Observing the past, observing the future
Kevin Whelan released the album Observatory under the stage name Aeon Station on December 10th, 2021. A former member of the band The Wrens, Whelan takes a different approach in this new album. While these earlier ‘90s albums featured rambunctious guitar strums, heavy drums and slow core surroundings, Aeon Station showcases more sullen, calm and controlled vocals and instrumentals. This may have to do with who was involved and when the creative process began.
Aeon Station includes assistance on certain tracks from all bandmates from The Wrens except for Charles Bissell—former lead songwriter and vocalist. This adjusted lineup includes Kevin Whelan as lead vocalist/songwriter, Jerry MacDonald on drums, Greg Whelan on guitar and producer/guitarist Tom Beaujour, with Mary Ann, Whelan’s wife, providing the occasional backup vocals.
This record’s process began 13 years back, with various members of The Wrens contributing to the album from 2008 on. Notably, 13 years is not usually the timeline seen amongst album making novices or experts. As the head lyricist of Observatory, Kevin Whelan even remarks on how the process is not one he’d personally recommend for elementary artists, stating in an interview with Psychedelic Baby Magazine,“For anyone starting out in music, this is certainly NOT a recording artist ‘how to be successful’ model.”
Observatory truly highlights Kevin Whelan’s past and current triumphs. It could potentially be seen to earlier and current fans of the Wrens as a peek into the inner workings of the songwriter Whelan’s life or, more importantly, ideas. As accounted on Sub Pop news, in those 13 years, Kevin Whelan got married, created a family, moved to Singapore and in the early stages of Whelan’s son’s life, his son was diagnosed with autism. The title of the album specifically reflects Whelan’s relationship with his son and remarks how his son observes everything. He states that in return, each song is an observation of a “certain situation or feeling.”
With 10 songs, this album is shorter and more compact than previous works by Whelan. Additionally, it is overall a more thought-out album in comparison to the lengths seen in The Wrens discography. With all this in mind, let’s dive into Observatory.
The album starts off with the somber and sullen one-minute and 37 seconds track “Hold On,” which amplifies both the beauty of the piano and vocals fading in and out of the soundtrack. Lyrics such as “pain can change or disappear” create a beautiful type of intensity that only music can invoke.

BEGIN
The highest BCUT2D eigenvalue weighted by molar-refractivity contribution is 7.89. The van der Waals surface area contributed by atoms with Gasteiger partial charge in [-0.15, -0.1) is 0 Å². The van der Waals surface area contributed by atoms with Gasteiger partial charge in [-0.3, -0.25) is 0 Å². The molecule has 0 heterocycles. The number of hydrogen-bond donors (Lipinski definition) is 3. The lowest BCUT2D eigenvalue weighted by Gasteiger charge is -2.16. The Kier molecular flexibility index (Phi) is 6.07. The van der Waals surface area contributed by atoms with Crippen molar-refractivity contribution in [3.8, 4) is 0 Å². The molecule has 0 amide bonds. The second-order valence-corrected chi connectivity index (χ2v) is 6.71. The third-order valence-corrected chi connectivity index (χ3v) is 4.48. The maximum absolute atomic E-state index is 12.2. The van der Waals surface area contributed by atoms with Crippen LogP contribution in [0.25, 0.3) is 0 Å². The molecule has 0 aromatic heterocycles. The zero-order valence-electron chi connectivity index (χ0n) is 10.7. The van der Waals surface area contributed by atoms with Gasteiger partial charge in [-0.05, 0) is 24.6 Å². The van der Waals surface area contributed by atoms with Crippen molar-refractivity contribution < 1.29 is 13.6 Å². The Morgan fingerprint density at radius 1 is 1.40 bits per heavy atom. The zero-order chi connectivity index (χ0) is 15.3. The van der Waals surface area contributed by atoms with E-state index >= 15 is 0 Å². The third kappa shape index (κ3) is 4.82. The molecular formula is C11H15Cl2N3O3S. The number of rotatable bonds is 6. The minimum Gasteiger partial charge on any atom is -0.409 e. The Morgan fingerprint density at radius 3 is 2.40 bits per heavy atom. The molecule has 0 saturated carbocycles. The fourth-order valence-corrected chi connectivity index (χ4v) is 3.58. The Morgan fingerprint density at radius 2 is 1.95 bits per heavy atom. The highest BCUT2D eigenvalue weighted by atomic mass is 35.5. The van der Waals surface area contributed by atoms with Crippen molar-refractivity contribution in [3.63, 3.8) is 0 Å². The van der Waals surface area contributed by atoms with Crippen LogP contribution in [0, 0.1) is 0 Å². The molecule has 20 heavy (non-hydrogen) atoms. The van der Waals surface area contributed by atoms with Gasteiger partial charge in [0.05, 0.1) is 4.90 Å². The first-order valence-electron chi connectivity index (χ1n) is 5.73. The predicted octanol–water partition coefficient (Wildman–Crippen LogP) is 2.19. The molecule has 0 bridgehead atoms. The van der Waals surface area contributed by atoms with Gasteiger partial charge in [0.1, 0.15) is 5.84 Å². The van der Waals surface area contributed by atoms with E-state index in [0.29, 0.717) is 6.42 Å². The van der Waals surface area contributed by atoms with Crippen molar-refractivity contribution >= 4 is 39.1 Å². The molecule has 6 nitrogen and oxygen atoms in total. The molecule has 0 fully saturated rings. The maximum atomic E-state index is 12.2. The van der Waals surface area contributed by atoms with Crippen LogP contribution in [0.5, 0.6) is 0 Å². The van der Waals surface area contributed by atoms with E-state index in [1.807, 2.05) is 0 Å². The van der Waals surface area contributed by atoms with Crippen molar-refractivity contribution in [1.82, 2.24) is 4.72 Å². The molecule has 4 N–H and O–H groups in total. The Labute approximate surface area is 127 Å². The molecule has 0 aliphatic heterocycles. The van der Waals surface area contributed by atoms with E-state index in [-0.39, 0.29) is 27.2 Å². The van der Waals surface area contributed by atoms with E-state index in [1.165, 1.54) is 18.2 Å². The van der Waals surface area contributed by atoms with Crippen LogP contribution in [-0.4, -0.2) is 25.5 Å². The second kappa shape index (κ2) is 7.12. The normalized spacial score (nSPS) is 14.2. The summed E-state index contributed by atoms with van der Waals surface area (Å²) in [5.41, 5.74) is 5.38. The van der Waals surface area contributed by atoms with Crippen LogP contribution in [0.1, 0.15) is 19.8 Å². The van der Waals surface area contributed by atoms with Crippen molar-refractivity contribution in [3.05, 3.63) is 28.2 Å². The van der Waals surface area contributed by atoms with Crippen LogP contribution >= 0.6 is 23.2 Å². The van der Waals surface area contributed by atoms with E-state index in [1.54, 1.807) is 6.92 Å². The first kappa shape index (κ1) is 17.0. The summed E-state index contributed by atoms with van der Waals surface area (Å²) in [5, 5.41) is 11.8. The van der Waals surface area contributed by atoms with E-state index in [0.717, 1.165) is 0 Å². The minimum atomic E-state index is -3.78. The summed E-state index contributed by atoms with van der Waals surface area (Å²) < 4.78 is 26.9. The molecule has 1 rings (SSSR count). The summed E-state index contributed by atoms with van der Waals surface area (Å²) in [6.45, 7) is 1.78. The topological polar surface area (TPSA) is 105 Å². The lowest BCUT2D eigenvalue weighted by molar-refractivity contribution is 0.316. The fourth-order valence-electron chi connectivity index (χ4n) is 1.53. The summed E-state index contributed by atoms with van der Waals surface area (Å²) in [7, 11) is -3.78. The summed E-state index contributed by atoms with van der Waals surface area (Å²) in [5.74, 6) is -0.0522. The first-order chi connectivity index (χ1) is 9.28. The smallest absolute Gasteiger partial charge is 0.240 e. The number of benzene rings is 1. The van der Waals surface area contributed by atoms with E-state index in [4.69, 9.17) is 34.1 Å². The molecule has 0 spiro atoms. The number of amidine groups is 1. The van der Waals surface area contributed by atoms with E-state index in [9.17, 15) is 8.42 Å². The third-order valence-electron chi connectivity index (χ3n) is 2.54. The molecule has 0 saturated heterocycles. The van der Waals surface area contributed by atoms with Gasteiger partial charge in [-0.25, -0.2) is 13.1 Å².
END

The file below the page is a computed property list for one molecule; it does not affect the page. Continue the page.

“Fade” uses a heavier bass, with rhythmic beatings underside a sturdy melodic. However, the soft drum beat brings out a sort of optimistic hint for what is yet to come. Soft “Oohs” are contrasted with Whelan’s deeper, poignant voice, helping the lyrics “It kept us from dreaming and leaving it behind us/ It’s all in our reach now so just take my hand won’t you” truly stand out.
In “Air,” Whelan’s voice is raspy and desperate. The instrumentals are cold but familiar. Overall, the track is chaotic and emotional, almost reminiscent of The Wren’s earlier work in the ’90s. Lyrics such as “It’s unreal how you can disappear… now that it’s over, it hangs over me” aid in developing this uneasy yet powerful atmosphere.
In “Empty Rooms,” a folky fingerpicking guitar is slowly built upon along the whimsical hymns of the background singers. Vocally, Whelan evokes a sound slightly similar to Elliott Smith, particularly in Smith’s song “Pitseleh.” Additionally, the distinct guitar lines remind one of musician Bedouine’s style. This fusion of different inspirations results in an exciting track. The last and final song of the album also implements this sort of musical similarity. “Alpine Drive” features folky notes strongly reminiscent of artist Jeff Buckley’s vocals. The lines “I’m on my way, I’m on my way back home” are the perfect way to end such a powerful album.
Overall, Aeon Station’s Observatory is hopeful, self reminiscent and gives listeners from various fanbases, specifically The Wrens, a familiar look back into a much different time.